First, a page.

For all who are led by the Spirit of God are children of God. For you did not receive a spirit of slavery to fall back into fear, but you have received a spirit of adoption. When we cry, ‘Abba!Father!’ it is that very Spirit bearing witness with our spirit that we are children of God, and if children, then heirs, heirs of God and joint heirs with Christ—if, in fact, we suffer with him so that we may also be glorified with him. (Romans 8: 14-17)
This was the text I preached from this past Pentecost and Confirmation Sunday, the Apostle Paul's beautiful and assuring words that we are God's children. The Spirit "bears witness" that we have been adopted into the family of God, which is good enough in itself, yet we also are joint heirs with Christ. What an amazing inheritance we have! What a loving, merciful, and compassionate God we worship and serve!
I don't want anyone to read this post and come away thinking that I am against adoption. I am very much a proponent of adoption. My husband and I are praying about whether or not we are being called to adopt. I know many loving and gracious people who have adopted children. These folks are among my personal heroes. Some of them read my blog (Hi, Alex!) Some have adopted from within the United States, some from overseas, while some have adopted a child who was first their foster child. Some have adopted nieces and nephews and some have adopted their spouse's child from a prior relationship.
This last scenario was how my mother came to be adopted. I wish I could say that her adoptive family exhibited the "spirit of adoption" that I admire so much in my friends who have adopted, but that was not the case, sadly. No, she was never abused or abandoned or in want, except for want of acceptance from her adoptive father's side of the family.
My mother's biological father was newly married to my grandmother when he left to fight in WWII. He was a pilot. I'm told that he was quite the go-getter and extremely intelligent. This may be just family lore, but the story goes that he was the first person ever in the army to earn his pilot's wings who didn't have a college degree. Tragically, like so many young women at this time, my grandmother became a widow at the age of 23. My grandfather had been shot down over China on Christmas Eve 1943, less than one month after my mother was born.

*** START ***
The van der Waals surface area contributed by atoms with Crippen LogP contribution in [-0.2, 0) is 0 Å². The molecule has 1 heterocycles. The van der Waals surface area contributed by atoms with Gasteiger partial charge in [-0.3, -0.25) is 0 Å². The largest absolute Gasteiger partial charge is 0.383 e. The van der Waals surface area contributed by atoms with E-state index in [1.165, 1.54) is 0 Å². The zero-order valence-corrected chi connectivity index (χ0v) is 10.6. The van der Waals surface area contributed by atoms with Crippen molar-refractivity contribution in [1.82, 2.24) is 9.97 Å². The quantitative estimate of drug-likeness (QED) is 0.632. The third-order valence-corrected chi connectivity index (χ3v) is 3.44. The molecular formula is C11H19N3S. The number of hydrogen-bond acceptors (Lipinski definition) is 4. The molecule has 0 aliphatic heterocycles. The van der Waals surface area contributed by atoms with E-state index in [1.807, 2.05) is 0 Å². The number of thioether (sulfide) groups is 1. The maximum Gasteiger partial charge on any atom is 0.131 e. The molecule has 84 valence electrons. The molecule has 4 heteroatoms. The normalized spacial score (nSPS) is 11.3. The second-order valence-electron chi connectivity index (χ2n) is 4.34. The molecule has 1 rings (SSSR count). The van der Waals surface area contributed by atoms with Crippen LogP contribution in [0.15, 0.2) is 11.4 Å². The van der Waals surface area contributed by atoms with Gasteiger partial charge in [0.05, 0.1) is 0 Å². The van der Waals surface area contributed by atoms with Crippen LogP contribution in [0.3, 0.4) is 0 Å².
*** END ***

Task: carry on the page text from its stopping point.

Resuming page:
Three years later, my grandmother met a young man fresh out of out the service and married him 3 months later. When it was decided that this man would adopt my mother, my grandmother made a mistake that, honestly, I have a hard time forgiving her for. She gradually lessened my mother's contact with her biological dad's family, until it was non-existent. The reason given: "We didn't want to confuse her because she had a new father and a new family." In fact, my grandmother would become angry whenever my mother would ask questions about her father, so she stopped asking.
My mother describes her adoptive father as, "distant, but I knew he loved me. Although he never told me so." The grandparents were very wealthy, very proper, very tall and willowy and very concerned about what other people thought of them. My mom, who has struggled with her weight since childhood and who by nature is quite gregarious and dramatic, often felt like an embarrassment to them.
After my aunt was born, my mom had a nagging feeling that her sister was loved more than she by the grandparents. Over the years, whenever this feeling would pop up, she would dismiss it as just her insecurity talking. She certainly never voiced this feeling to anyone. By and large, my mom had a happy childhood and was close to her mother's side of the family and her sister.
My mother graduated high school and enrolled in a Junior College about 40 minutes from home. (This was where she met my dad, incidentally.) Less than a month into her Freshman year, she got the horrible news that her dad had been killed in a car accident. My poor grandmother was yet again a widow and my mom lost her father, again.
My mom's contact with this side of the family gradually lessened over the years, mainly because my dad was always moving us here, there and everywhere. I remember we used to go visit this set of grandparents every year a few days before Christmas to have "Christmas" with them. Oh, how I hated going. Not because I hated them, but because of how much my mother would freak out beforehand. We had to dress up and be lectured about how we needed to be on our best behavior:"Don't talk loud. Don't get your clothes dirty. Smile and be pleasant. Don't be opinionated- Iris, I'm talking to you!" Jeez, I felt like I was entering a Jr. Miss pageant rather than visiting my great-grandparents.
Time passed and we all got older. This great-grandfather died in 1989 and although she had Alzheimer's, my great-grandmother hung in there until 1996. As I mentioned, they were quite wealthy and they had a considerable estate. My great-grandfather had set up an enormous trust to bestow on all the grandchildren. Well, almost all the grandchildren. My mother was not listed in the will with the other grandchildren. She was included in the will, however, with my grandmother, her mother. The wording in the will was: "($$ amount) goes to our son, C.'s widow, E. and her daughter, J."